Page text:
Travel, and Tourism, in Hawaii is Officially Back-to-Normalby Daniel McCarthy /
It may be time for more travelers to say hello to the Aloha State.
On Friday, March 25, Hawaii officially dropped its indoor mask mandate, becoming the last U.S. state to do so. At the same time, Hawaii also dropped the last of its pandemic-era travel rules, including the enforcement of its Safe Travels program.
That means that domestic travelers will no longer have any requirements when traveling into Hawaii and international travelers will now only have to adhere to the U.S. international inbound entry requirements, which includes showing proof of vaccination and a negative COVID-19 test result taken within one day of travel.
The mask mandate, along with the Safe Travels program, “played a key role in keeping Hawaii’s residents safe before vaccinations were widely available, and during the surges we’ve seen through this pandemic,” Hawaii Tourism Authority president and CEO John De Fries said earlier this month.
Bringing those programs to an end not only marks a return to normal travel but “reflects the progress we have made as a state,” he added.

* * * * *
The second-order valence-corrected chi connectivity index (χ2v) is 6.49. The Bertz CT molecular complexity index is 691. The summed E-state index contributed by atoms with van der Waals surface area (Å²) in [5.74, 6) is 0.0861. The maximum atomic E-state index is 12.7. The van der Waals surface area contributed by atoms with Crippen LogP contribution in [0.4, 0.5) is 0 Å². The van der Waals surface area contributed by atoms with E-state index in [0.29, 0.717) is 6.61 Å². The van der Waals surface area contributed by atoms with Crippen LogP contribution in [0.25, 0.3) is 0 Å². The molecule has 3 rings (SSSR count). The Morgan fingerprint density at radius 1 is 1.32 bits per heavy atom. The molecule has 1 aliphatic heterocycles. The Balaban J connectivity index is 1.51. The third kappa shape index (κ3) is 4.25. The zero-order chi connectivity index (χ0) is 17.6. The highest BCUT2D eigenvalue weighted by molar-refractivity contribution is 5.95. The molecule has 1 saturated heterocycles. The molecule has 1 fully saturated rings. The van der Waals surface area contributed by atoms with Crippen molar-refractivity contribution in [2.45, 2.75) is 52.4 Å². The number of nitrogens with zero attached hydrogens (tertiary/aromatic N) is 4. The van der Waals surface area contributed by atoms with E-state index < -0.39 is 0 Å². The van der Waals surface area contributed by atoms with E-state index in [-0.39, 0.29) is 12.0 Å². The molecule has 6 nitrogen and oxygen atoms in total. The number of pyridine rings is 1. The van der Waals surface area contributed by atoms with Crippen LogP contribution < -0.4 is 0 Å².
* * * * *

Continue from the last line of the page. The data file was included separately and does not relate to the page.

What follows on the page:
Hawaii had been one of the stricter U.S. states for COVID-19 protocols, and Ige had repeatedly told media that those rules would start to come to an end only once its residents were at least 70% vaccinated and once case counts dropped, but Omicron’s surge changed that timeline.
That variant’s impact was strong enough to compel Gov. Ige to reportedly consider adding a booster-shot requirement for domestic visitors (Ige announced that he and his team had decided against it).
Hawaii’s government had long focused on the return of its travel sector, which had proved resilient despite the state having some of the stricter COVID-19-era travel rules.
Even with the restrictions, Hawaii remained one of the top domestic destinations in 2021 according to members of the United States Tour Operators Association (USTOA). In a survey released last year, USTOA members said that Hawaii was the third most popular domestic choice for consumers, following the National Parks and Alaska.